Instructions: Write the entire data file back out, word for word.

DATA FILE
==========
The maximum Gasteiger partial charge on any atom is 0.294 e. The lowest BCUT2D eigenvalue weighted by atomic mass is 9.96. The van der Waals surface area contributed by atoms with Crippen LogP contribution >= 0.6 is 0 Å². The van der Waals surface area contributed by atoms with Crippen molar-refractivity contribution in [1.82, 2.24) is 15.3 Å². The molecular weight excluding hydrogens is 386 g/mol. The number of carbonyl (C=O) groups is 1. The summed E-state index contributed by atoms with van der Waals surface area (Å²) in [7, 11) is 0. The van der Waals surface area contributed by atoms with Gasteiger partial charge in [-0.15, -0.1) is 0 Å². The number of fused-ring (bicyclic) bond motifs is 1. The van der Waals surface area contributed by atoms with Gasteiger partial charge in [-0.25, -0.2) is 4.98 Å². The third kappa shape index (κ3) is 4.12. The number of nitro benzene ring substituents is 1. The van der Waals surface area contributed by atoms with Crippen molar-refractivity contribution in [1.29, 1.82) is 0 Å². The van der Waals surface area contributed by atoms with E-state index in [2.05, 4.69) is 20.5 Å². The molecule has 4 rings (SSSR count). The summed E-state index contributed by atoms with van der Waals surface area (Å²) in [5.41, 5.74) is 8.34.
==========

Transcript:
The maximum Gasteiger partial charge on any atom is 0.294 e. The lowest BCUT2D eigenvalue weighted by atomic mass is 9.96. The van der Waals surface area contributed by atoms with Crippen LogP contribution >= 0.6 is 0 Å². The van der Waals surface area contributed by atoms with Crippen molar-refractivity contribution in [1.82, 2.24) is 15.3 Å². The molecular weight excluding hydrogens is 386 g/mol. The number of carbonyl (C=O) groups is 1. The summed E-state index contributed by atoms with van der Waals surface area (Å²) in [7, 11) is 0. The van der Waals surface area contributed by atoms with Gasteiger partial charge in [-0.15, -0.1) is 0 Å². The number of fused-ring (bicyclic) bond motifs is 1. The van der Waals surface area contributed by atoms with Gasteiger partial charge in [-0.25, -0.2) is 4.98 Å². The third kappa shape index (κ3) is 4.12. The number of nitro benzene ring substituents is 1. The van der Waals surface area contributed by atoms with Crippen molar-refractivity contribution in [1.29, 1.82) is 0 Å². The van der Waals surface area contributed by atoms with E-state index in [2.05, 4.69) is 20.5 Å². The molecule has 4 rings (SSSR count). The summed E-state index contributed by atoms with van der Waals surface area (Å²) in [5.41, 5.74) is 8.34.